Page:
Bloomberg L.P. is private financial software, data, and media company headquartered in New York City. It provides financial software tools such as an analytics and equity trading platform, data services, and news to financial companies and organizations. The company annually releases a listing of the world’s most innovative countries, which can be viewed here.
Bloomberg's 2017 ranking of the world's 50 most innovative countries focuses on seven parameters that contribute to innovation. These parameters were equally weighted and their scores were combined to provide an overall score for each country from zero to 100. The metrics comprise: Research & Development, Manufacturing, High-tech density, Productivity, Tertiary efficiency, Researcher concentration, and Patent activity. The information used for the ranking was taken from sources including, for example, the International Monetary Fund, the World Bank, and the World Intellectual Property Organization. Other sources providing information were the Swiss Federal Statistical Office and Unified Patents. The chief aim of this ranking is to see whether there is a formula for innovation, and what companies and governments need to do to reproduce it.
The highest score (89.00) was awarded to South Korea, but its lead narrowed, which the researchers compiling the index put down to a failure to improve productivity. South Korea was ranked first in R&D intensity, Value-added manufacturing, and Patent activity. It also achieved top-five rankings in High-tech density, Higher education and Researcher concentration. Its top ranking in Patent activity is largely due to Samsung’s technological achievements. The company was granted 8,551 patents in 2016.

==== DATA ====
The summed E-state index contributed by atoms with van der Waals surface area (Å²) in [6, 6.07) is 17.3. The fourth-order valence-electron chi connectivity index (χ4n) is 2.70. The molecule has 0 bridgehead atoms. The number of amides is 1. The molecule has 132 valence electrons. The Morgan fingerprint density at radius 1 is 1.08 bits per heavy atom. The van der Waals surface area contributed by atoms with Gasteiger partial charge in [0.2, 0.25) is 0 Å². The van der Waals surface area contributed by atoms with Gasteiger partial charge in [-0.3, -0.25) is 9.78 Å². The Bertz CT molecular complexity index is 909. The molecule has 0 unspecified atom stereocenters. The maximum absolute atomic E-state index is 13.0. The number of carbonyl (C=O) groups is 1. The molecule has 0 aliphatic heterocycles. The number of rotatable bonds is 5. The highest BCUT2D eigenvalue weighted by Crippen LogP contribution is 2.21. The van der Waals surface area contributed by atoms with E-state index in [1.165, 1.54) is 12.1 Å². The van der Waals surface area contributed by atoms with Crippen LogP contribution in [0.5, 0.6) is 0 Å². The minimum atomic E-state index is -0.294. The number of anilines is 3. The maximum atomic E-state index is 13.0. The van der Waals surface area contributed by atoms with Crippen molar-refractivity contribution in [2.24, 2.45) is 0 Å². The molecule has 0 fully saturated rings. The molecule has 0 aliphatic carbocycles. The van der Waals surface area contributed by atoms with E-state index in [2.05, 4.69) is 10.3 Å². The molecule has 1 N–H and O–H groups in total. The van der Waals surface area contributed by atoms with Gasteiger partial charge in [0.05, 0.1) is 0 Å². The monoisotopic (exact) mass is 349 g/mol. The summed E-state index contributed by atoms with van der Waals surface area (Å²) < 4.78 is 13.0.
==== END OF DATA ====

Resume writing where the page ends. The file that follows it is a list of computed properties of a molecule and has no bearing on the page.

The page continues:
Europe is very well represented as a whole with Sweden leading the way with an innovation score of 83.98. This is mainly due to improvement in manufacturing value-added. Sweden also puts a lot of emphasis on R&D. However, it has relied on a weak krona which has helped to increase exports, but is unsustainable.
In Eastern Europe, Poland is in the lead with significant innovation scores (67.47), which can mainly be attributed to the high ranking it received in Patent activity, where it achieved 11th position. Asia is blessed with some truly innovative nations such as South Korea, the current leader of the innovation world. Following hot on its trail are Singapore and Japan. Japan, which still has a struggling yen, dropped the most of any economy in the top 25, moving to number 7 from number 4. A major factor in this fall was that patent activity has somewhat decreased in Japan over the past few years. This year Japan was only ranked 3rd in Patent activity, behind South Korea and the US.
In South America, Brazil and Argentina received low scores, with corruption being a huge factor slowing down innovation. Israel broke into the top ten by achieving first place in Researcher Concentration. It has carved itself a niche as a centre of brain power. The country also ranked second (behind South Korea) in the R&D Intensity category. The U.S. dropped one spot to number 9. Its scores in Manufacturing Value-Added, Tertiary Efficiency, and Researcher Concentration are relatively low. Russia plummeted 14 places to position 26. This can be mainly attributed to the effect of sanctions and a couple years of low energy prices. The UK meanwhile has held on to its spot at number 17 for the second year. Its lowest scoring areas were Manufacturing Value-Added, Productivity, and R&D Intensity. With Brexit drawing ever nearer, experts believe that the UK will have to improve, particularly concerning these parameters.